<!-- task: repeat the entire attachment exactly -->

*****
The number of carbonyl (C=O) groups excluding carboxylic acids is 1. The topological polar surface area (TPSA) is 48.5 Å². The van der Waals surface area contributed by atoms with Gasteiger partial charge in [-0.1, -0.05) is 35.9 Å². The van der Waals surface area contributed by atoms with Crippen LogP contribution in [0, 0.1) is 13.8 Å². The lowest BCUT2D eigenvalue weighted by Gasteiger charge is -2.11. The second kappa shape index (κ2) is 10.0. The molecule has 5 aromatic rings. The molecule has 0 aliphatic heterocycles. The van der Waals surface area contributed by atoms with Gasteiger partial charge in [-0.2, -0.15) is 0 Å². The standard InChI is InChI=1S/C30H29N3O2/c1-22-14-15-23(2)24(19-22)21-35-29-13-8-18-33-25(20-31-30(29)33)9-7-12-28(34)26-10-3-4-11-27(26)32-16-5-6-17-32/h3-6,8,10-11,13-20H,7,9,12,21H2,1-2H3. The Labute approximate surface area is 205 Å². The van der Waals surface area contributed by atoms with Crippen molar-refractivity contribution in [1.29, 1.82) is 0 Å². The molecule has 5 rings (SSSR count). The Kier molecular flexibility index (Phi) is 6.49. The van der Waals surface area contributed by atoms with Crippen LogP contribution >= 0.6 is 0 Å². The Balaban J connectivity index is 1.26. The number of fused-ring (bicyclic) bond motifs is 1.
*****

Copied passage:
The number of carbonyl (C=O) groups excluding carboxylic acids is 1. The topological polar surface area (TPSA) is 48.5 Å². The van der Waals surface area contributed by atoms with Gasteiger partial charge in [-0.1, -0.05) is 35.9 Å². The van der Waals surface area contributed by atoms with Crippen LogP contribution in [0, 0.1) is 13.8 Å². The lowest BCUT2D eigenvalue weighted by Gasteiger charge is -2.11. The second kappa shape index (κ2) is 10.0. The molecule has 5 aromatic rings. The molecule has 0 aliphatic heterocycles. The van der Waals surface area contributed by atoms with Gasteiger partial charge in [-0.2, -0.15) is 0 Å². The standard InChI is InChI=1S/C30H29N3O2/c1-22-14-15-23(2)24(19-22)21-35-29-13-8-18-33-25(20-31-30(29)33)9-7-12-28(34)26-10-3-4-11-27(26)32-16-5-6-17-32/h3-6,8,10-11,13-20H,7,9,12,21H2,1-2H3. The Labute approximate surface area is 205 Å². The van der Waals surface area contributed by atoms with Crippen molar-refractivity contribution in [1.29, 1.82) is 0 Å². The molecule has 5 rings (SSSR count). The Kier molecular flexibility index (Phi) is 6.49. The van der Waals surface area contributed by atoms with Crippen LogP contribution >= 0.6 is 0 Å². The Balaban J connectivity index is 1.26. The number of fused-ring (bicyclic) bond motifs is 1.